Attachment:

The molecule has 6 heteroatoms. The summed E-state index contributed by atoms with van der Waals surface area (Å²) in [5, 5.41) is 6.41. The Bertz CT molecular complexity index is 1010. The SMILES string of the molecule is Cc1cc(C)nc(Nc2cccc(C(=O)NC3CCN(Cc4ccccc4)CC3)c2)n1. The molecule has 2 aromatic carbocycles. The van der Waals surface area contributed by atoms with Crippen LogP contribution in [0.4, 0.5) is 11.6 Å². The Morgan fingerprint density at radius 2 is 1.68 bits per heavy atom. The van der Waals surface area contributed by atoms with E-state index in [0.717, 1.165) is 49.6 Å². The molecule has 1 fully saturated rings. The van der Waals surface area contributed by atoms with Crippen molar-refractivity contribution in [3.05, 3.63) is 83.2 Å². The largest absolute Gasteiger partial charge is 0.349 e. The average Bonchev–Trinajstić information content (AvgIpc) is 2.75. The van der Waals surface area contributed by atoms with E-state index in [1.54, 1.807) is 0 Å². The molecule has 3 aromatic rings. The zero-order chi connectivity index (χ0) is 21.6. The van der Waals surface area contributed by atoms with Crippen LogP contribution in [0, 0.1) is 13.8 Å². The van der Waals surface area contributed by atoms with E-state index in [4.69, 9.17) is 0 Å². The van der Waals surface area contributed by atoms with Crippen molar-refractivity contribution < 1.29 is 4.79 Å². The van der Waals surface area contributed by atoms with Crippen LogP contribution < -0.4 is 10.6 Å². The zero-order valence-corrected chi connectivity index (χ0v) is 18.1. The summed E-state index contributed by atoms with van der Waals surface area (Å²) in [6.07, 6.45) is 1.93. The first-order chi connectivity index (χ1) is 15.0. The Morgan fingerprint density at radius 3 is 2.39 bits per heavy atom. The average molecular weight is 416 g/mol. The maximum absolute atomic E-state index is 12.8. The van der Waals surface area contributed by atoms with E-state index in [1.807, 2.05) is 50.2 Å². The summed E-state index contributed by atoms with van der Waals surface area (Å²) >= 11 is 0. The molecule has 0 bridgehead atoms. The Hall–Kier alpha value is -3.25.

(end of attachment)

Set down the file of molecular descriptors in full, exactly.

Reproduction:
The molecule has 6 heteroatoms. The summed E-state index contributed by atoms with van der Waals surface area (Å²) in [5, 5.41) is 6.41. The Bertz CT molecular complexity index is 1010. The SMILES string of the molecule is Cc1cc(C)nc(Nc2cccc(C(=O)NC3CCN(Cc4ccccc4)CC3)c2)n1. The molecule has 2 aromatic carbocycles. The van der Waals surface area contributed by atoms with Crippen LogP contribution in [0.4, 0.5) is 11.6 Å². The Morgan fingerprint density at radius 2 is 1.68 bits per heavy atom. The van der Waals surface area contributed by atoms with E-state index in [0.717, 1.165) is 49.6 Å². The molecule has 1 fully saturated rings. The van der Waals surface area contributed by atoms with Crippen molar-refractivity contribution in [3.05, 3.63) is 83.2 Å². The largest absolute Gasteiger partial charge is 0.349 e. The average Bonchev–Trinajstić information content (AvgIpc) is 2.75. The van der Waals surface area contributed by atoms with E-state index in [1.54, 1.807) is 0 Å². The molecule has 3 aromatic rings. The zero-order chi connectivity index (χ0) is 21.6. The van der Waals surface area contributed by atoms with Crippen LogP contribution in [0, 0.1) is 13.8 Å². The van der Waals surface area contributed by atoms with E-state index in [4.69, 9.17) is 0 Å². The van der Waals surface area contributed by atoms with Crippen molar-refractivity contribution < 1.29 is 4.79 Å². The van der Waals surface area contributed by atoms with Crippen LogP contribution < -0.4 is 10.6 Å². The zero-order valence-corrected chi connectivity index (χ0v) is 18.1. The summed E-state index contributed by atoms with van der Waals surface area (Å²) in [6.07, 6.45) is 1.93. The first-order chi connectivity index (χ1) is 15.0. The Morgan fingerprint density at radius 3 is 2.39 bits per heavy atom. The average molecular weight is 416 g/mol. The maximum absolute atomic E-state index is 12.8. The van der Waals surface area contributed by atoms with E-state index in [1.807, 2.05) is 50.2 Å². The summed E-state index contributed by atoms with van der Waals surface area (Å²) >= 11 is 0. The molecule has 0 bridgehead atoms. The Hall–Kier alpha value is -3.25.